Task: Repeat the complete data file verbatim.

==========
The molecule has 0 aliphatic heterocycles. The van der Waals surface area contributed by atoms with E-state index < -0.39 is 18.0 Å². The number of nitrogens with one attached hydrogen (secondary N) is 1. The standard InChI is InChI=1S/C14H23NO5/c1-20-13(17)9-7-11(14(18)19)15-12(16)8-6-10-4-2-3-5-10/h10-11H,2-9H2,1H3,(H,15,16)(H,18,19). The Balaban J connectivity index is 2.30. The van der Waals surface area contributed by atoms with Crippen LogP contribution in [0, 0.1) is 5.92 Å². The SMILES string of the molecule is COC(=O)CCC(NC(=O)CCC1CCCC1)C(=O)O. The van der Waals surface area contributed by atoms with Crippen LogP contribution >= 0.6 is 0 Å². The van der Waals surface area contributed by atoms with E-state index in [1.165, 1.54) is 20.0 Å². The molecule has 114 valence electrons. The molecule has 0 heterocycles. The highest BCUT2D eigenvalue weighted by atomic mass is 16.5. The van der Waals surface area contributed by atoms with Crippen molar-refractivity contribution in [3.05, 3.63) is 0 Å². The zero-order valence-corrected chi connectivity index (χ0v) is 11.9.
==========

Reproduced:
The molecule has 0 aliphatic heterocycles. The van der Waals surface area contributed by atoms with E-state index < -0.39 is 18.0 Å². The number of nitrogens with one attached hydrogen (secondary N) is 1. The standard InChI is InChI=1S/C14H23NO5/c1-20-13(17)9-7-11(14(18)19)15-12(16)8-6-10-4-2-3-5-10/h10-11H,2-9H2,1H3,(H,15,16)(H,18,19). The Balaban J connectivity index is 2.30. The van der Waals surface area contributed by atoms with Crippen LogP contribution in [0, 0.1) is 5.92 Å². The SMILES string of the molecule is COC(=O)CCC(NC(=O)CCC1CCCC1)C(=O)O. The van der Waals surface area contributed by atoms with Crippen LogP contribution >= 0.6 is 0 Å². The van der Waals surface area contributed by atoms with E-state index in [1.165, 1.54) is 20.0 Å². The molecule has 114 valence electrons. The molecule has 0 heterocycles. The highest BCUT2D eigenvalue weighted by atomic mass is 16.5. The van der Waals surface area contributed by atoms with Crippen molar-refractivity contribution in [3.05, 3.63) is 0 Å². The zero-order valence-corrected chi connectivity index (χ0v) is 11.9.